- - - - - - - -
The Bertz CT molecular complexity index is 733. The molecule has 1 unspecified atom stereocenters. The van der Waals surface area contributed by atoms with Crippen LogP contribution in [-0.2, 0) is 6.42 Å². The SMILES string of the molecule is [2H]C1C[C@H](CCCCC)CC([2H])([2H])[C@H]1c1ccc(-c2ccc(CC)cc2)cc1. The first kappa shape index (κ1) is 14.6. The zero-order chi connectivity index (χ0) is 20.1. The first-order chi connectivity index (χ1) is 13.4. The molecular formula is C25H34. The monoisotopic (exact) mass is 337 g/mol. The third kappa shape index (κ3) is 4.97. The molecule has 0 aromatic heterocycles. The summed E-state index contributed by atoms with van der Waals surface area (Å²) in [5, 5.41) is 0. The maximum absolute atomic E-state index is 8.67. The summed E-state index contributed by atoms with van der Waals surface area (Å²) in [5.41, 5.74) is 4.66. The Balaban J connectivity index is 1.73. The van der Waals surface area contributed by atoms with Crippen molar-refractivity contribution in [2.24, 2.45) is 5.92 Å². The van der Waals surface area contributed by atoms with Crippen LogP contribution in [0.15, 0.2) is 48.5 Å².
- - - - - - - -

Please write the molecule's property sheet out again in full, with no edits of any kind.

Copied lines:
The Bertz CT molecular complexity index is 733. The molecule has 1 unspecified atom stereocenters. The van der Waals surface area contributed by atoms with Crippen LogP contribution in [-0.2, 0) is 6.42 Å². The SMILES string of the molecule is [2H]C1C[C@H](CCCCC)CC([2H])([2H])[C@H]1c1ccc(-c2ccc(CC)cc2)cc1. The first kappa shape index (κ1) is 14.6. The zero-order chi connectivity index (χ0) is 20.1. The first-order chi connectivity index (χ1) is 13.4. The molecular formula is C25H34. The monoisotopic (exact) mass is 337 g/mol. The third kappa shape index (κ3) is 4.97. The molecule has 0 aromatic heterocycles. The summed E-state index contributed by atoms with van der Waals surface area (Å²) in [5, 5.41) is 0. The maximum absolute atomic E-state index is 8.67. The summed E-state index contributed by atoms with van der Waals surface area (Å²) in [5.41, 5.74) is 4.66. The Balaban J connectivity index is 1.73. The van der Waals surface area contributed by atoms with Crippen molar-refractivity contribution in [2.24, 2.45) is 5.92 Å². The van der Waals surface area contributed by atoms with Crippen LogP contribution in [0.15, 0.2) is 48.5 Å².